From civilian to soldier and back again

Local veterans who have dedicated their careers to helping returning vets integrate into civilian society discuss the many challenges vets face when they come home

Courtesy of The U.S. National Archives

Transitions are rarely easy — starting a new job, moving to a new city or dealing with a medical condition are challenging endeavors for most humans, but for veterans, these challenges are multiplied as they work to transition back into a civilian realm that is unlike the military world they’ve trained and worked in for years. And for many veterans, devastating wounds and post-traumatic stress make civilian life seem like an alternate reality.

But in a nation with more than 23 million veterans, returning service members aren’t alone. On Nov. 15, Veterans Speak will host a panel of veterans who have dedicated their post-military careers to helping returning vets deal with the physical, psychological and social challenges they encounter when rejoining civilian life.

Barry Baer, a retired full colonel from the U.S. Army, will moderate the panel. He works with veterans to help them find jobs and build careers in the civilian sector. Baer says that flawed perceptions in both the civilian and military mindsets often make getting a job difficult for returning veterans.

“It started in Vietnam, but today more than ever, because a lot of the civilian population didn’t serve [in the military], there’s not a true understanding of what it’s like to serve, and then because of that there’s less understanding of what the training was and the capacity that a veteran today has to be able to operate in the civilian environment,” says Baer. “And so on the civilian side, there’s a perception that all a solider or sailor or Marine or airman have are their war fighting skills. They don’t truly understand that our service people coming back now really have some tremendous civilian skills they could put to use today — there’s discipline, there’s a willingness to work very hard, the very traits that you want in an employee. In the military today, we use very high-evolved information technology. Our veterans coming home really have a skill set so they don’t have to start from scratch when starting a job.”

But Baer adds that returning veterans must also learn to translate the skills they learned in the military.

“You are a veteran. You’ll always be a veteran, but you don’t make it your raison d’être,” says Baer. “You have to make sure people know you’re a person, and when you go to an interview, you have to sell yourself and your skills, not your military service.”

Panelist Michael Pantaleo served in Vietnam in 1967 and 1968. Since 1985, Pantaleo has worked as a clinical psychologist and team leader at the Boulder Vet Center. He says he considers his own experiences with reintegration in his ongoing search to help veterans make a healthy transition back into civilian life.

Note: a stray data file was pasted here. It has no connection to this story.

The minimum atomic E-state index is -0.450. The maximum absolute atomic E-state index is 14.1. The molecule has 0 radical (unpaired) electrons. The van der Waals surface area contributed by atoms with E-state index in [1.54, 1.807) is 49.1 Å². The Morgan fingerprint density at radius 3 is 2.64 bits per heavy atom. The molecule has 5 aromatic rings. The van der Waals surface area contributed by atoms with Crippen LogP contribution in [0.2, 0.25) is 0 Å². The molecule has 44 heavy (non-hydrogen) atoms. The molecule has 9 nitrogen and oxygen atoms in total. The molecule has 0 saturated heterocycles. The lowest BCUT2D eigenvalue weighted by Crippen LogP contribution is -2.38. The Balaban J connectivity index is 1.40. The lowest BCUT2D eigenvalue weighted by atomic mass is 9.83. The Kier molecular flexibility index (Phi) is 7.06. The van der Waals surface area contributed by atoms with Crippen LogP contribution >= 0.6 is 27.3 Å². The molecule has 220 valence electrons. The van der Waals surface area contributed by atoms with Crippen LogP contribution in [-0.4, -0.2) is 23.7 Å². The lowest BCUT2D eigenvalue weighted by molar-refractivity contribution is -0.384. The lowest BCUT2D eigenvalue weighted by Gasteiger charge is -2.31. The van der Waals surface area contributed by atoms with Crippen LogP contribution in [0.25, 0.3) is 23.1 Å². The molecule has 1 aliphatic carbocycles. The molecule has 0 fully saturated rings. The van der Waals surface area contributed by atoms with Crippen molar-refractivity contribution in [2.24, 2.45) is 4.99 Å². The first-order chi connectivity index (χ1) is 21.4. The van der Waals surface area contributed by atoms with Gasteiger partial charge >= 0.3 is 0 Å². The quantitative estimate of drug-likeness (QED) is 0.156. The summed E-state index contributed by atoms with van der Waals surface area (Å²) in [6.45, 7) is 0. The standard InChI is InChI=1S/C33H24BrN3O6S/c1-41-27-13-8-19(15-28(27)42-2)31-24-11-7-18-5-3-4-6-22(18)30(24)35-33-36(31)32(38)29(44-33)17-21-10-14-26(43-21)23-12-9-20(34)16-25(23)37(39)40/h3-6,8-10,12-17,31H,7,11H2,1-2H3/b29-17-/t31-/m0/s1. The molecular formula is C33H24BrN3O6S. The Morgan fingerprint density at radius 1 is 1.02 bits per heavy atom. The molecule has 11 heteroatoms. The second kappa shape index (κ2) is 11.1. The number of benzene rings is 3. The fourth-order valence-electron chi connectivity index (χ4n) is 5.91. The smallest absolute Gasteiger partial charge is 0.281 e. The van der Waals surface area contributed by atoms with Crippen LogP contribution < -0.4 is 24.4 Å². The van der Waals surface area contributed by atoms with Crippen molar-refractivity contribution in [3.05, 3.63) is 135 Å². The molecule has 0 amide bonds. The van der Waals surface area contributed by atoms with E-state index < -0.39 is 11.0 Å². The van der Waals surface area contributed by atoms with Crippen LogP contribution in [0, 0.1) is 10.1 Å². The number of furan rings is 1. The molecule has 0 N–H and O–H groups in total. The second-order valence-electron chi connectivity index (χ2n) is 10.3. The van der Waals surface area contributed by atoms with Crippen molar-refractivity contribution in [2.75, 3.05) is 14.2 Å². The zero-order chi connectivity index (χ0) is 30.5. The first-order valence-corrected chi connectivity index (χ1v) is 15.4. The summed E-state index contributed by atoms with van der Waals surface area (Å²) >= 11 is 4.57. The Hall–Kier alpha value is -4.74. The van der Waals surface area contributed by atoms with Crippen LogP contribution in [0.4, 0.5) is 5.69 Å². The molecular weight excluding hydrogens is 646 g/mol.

“The military is so different from civilian life in that, really, a person gives up their individuality when they go into the military,” says Pantaleo. “That giving up occurs when these individuals are just learning to become adult civilians. So what service people learn in the 18-25 year range is how to be in a team. You’ve heard the expression ‘There’s no “I” in team.’ Well, that’s kind of what veterans are dealing with. They are going from being a member of a team to being an individual. Rather than thinking about how to save the life next to me, how do I save my own life? While all of my peers were figuring out to be an adult civilian, I was figuring out how to be an adult soldier or an airman or a Marine.”

Pantaleo says there are also issues with how married veterans reintegrate back into their own families, and beyond that, how families must learn to live with their returning veteran.

“[Veterans] are separated from their family, and not just ‘I went to South Dakota to work in the oils field,’ but ‘I went to a place where people actively tried to kill me,’” says Pantaleo. “It creates a different kind of mindset. That acquiring and losing of identity can be difficult. It’s particularly difficult for men because when people ask us who we are we associate that with what we do. We are not encouraged by the military to talk about ourselves, only how we fit into this team. So people come back and they are trying to figure out why their families don’t understand them.”

But despite the many issues facing returning veterans, Pantaleo says that services for returning vets are better now than ever, and civilians have more appreciation and compassion for veterans.

“One of the things we did learn after Vietnam is there’s a difference between the warrior and the war,” he says. “The military are the hands of the U.S. State Department. The military enforces the rules and standards or relationships that the State Department decides are the way we need to go. I think that has sunk into people that it’s not the military that starts these wars, it’s elected officials.”